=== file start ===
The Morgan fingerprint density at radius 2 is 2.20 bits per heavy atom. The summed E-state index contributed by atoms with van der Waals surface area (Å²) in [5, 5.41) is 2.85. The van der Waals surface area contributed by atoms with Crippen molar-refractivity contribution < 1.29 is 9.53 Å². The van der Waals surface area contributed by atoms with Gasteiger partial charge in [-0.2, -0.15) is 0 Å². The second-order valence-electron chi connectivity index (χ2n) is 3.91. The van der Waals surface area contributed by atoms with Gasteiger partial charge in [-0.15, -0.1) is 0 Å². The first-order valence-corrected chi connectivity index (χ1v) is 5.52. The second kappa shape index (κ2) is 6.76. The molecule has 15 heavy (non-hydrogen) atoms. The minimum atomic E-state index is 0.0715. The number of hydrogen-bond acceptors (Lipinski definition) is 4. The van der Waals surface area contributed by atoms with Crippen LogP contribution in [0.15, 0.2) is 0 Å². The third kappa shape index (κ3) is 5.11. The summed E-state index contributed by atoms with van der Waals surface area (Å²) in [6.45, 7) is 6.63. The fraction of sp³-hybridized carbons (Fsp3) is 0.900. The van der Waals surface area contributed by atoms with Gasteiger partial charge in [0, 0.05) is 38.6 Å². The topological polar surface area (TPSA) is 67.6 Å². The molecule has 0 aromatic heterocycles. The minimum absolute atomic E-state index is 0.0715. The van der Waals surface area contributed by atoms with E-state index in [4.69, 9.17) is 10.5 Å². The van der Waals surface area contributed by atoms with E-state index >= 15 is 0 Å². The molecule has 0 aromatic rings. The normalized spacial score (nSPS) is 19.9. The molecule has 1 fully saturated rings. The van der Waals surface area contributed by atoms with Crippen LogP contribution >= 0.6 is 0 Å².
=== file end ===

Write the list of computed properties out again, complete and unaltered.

The Morgan fingerprint density at radius 2 is 2.20 bits per heavy atom. The summed E-state index contributed by atoms with van der Waals surface area (Å²) in [5, 5.41) is 2.85. The van der Waals surface area contributed by atoms with Crippen molar-refractivity contribution < 1.29 is 9.53 Å². The van der Waals surface area contributed by atoms with Gasteiger partial charge in [-0.2, -0.15) is 0 Å². The second-order valence-electron chi connectivity index (χ2n) is 3.91. The van der Waals surface area contributed by atoms with Gasteiger partial charge in [-0.15, -0.1) is 0 Å². The first-order valence-corrected chi connectivity index (χ1v) is 5.52. The second kappa shape index (κ2) is 6.76. The molecule has 15 heavy (non-hydrogen) atoms. The minimum atomic E-state index is 0.0715. The number of hydrogen-bond acceptors (Lipinski definition) is 4. The van der Waals surface area contributed by atoms with Crippen LogP contribution in [0.15, 0.2) is 0 Å². The third kappa shape index (κ3) is 5.11. The summed E-state index contributed by atoms with van der Waals surface area (Å²) in [6.45, 7) is 6.63. The fraction of sp³-hybridized carbons (Fsp3) is 0.900. The van der Waals surface area contributed by atoms with Gasteiger partial charge in [0, 0.05) is 38.6 Å². The topological polar surface area (TPSA) is 67.6 Å². The molecule has 0 aromatic heterocycles. The minimum absolute atomic E-state index is 0.0715. The van der Waals surface area contributed by atoms with E-state index in [4.69, 9.17) is 10.5 Å². The van der Waals surface area contributed by atoms with E-state index >= 15 is 0 Å². The molecule has 0 aromatic rings. The normalized spacial score (nSPS) is 19.9. The molecule has 1 fully saturated rings. The van der Waals surface area contributed by atoms with Crippen LogP contribution >= 0.6 is 0 Å².